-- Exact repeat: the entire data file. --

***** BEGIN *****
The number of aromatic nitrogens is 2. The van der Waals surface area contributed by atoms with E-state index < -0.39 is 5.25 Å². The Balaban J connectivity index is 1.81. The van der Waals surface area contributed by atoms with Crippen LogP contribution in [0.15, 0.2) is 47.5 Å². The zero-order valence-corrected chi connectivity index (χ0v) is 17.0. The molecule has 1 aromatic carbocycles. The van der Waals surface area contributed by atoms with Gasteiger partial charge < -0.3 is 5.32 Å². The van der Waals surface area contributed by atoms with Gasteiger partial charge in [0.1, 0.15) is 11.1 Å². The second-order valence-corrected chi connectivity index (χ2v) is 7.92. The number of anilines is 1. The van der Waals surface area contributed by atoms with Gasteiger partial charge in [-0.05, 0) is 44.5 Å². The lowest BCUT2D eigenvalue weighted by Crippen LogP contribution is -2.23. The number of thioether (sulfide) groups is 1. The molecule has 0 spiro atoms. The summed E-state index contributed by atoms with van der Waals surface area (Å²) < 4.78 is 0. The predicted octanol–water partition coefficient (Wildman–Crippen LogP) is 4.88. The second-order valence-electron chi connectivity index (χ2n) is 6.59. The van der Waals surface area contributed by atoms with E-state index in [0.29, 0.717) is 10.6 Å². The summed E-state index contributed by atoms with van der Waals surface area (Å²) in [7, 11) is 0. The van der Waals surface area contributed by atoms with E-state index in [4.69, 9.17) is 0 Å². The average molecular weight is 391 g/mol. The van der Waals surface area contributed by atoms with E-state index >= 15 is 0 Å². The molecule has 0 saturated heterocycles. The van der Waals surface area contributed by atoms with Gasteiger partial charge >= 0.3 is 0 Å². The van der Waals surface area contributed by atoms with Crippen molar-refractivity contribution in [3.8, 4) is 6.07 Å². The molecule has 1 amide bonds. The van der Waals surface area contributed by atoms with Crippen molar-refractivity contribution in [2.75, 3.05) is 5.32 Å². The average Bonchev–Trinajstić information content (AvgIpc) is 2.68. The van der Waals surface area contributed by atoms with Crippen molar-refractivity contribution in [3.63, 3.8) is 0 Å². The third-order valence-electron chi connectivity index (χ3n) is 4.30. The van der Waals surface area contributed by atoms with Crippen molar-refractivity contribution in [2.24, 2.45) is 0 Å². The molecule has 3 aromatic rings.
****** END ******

The number of aromatic nitrogens is 2. The van der Waals surface area contributed by atoms with E-state index < -0.39 is 5.25 Å². The Balaban J connectivity index is 1.81. The van der Waals surface area contributed by atoms with Crippen LogP contribution in [0.15, 0.2) is 47.5 Å². The zero-order valence-corrected chi connectivity index (χ0v) is 17.0. The molecule has 1 aromatic carbocycles. The van der Waals surface area contributed by atoms with Gasteiger partial charge < -0.3 is 5.32 Å². The van der Waals surface area contributed by atoms with Gasteiger partial charge in [0.1, 0.15) is 11.1 Å². The second-order valence-corrected chi connectivity index (χ2v) is 7.92. The number of anilines is 1. The van der Waals surface area contributed by atoms with Gasteiger partial charge in [-0.05, 0) is 44.5 Å². The lowest BCUT2D eigenvalue weighted by Crippen LogP contribution is -2.23. The number of thioether (sulfide) groups is 1. The molecule has 0 spiro atoms. The summed E-state index contributed by atoms with van der Waals surface area (Å²) < 4.78 is 0. The predicted octanol–water partition coefficient (Wildman–Crippen LogP) is 4.88. The second-order valence-electron chi connectivity index (χ2n) is 6.59. The van der Waals surface area contributed by atoms with E-state index in [0.29, 0.717) is 10.6 Å². The summed E-state index contributed by atoms with van der Waals surface area (Å²) in [7, 11) is 0. The van der Waals surface area contributed by atoms with E-state index in [4.69, 9.17) is 0 Å². The average molecular weight is 391 g/mol. The van der Waals surface area contributed by atoms with E-state index >= 15 is 0 Å². The molecule has 0 saturated heterocycles. The van der Waals surface area contributed by atoms with Gasteiger partial charge >= 0.3 is 0 Å². The van der Waals surface area contributed by atoms with Crippen molar-refractivity contribution in [3.8, 4) is 6.07 Å². The molecule has 1 amide bonds. The van der Waals surface area contributed by atoms with Crippen molar-refractivity contribution in [2.75, 3.05) is 5.32 Å². The average Bonchev–Trinajstić information content (AvgIpc) is 2.68. The van der Waals surface area contributed by atoms with Crippen molar-refractivity contribution in [3.63, 3.8) is 0 Å². The third-order valence-electron chi connectivity index (χ3n) is 4.30. The van der Waals surface area contributed by atoms with Crippen molar-refractivity contribution in [2.24, 2.45) is 0 Å². The molecule has 3 aromatic rings.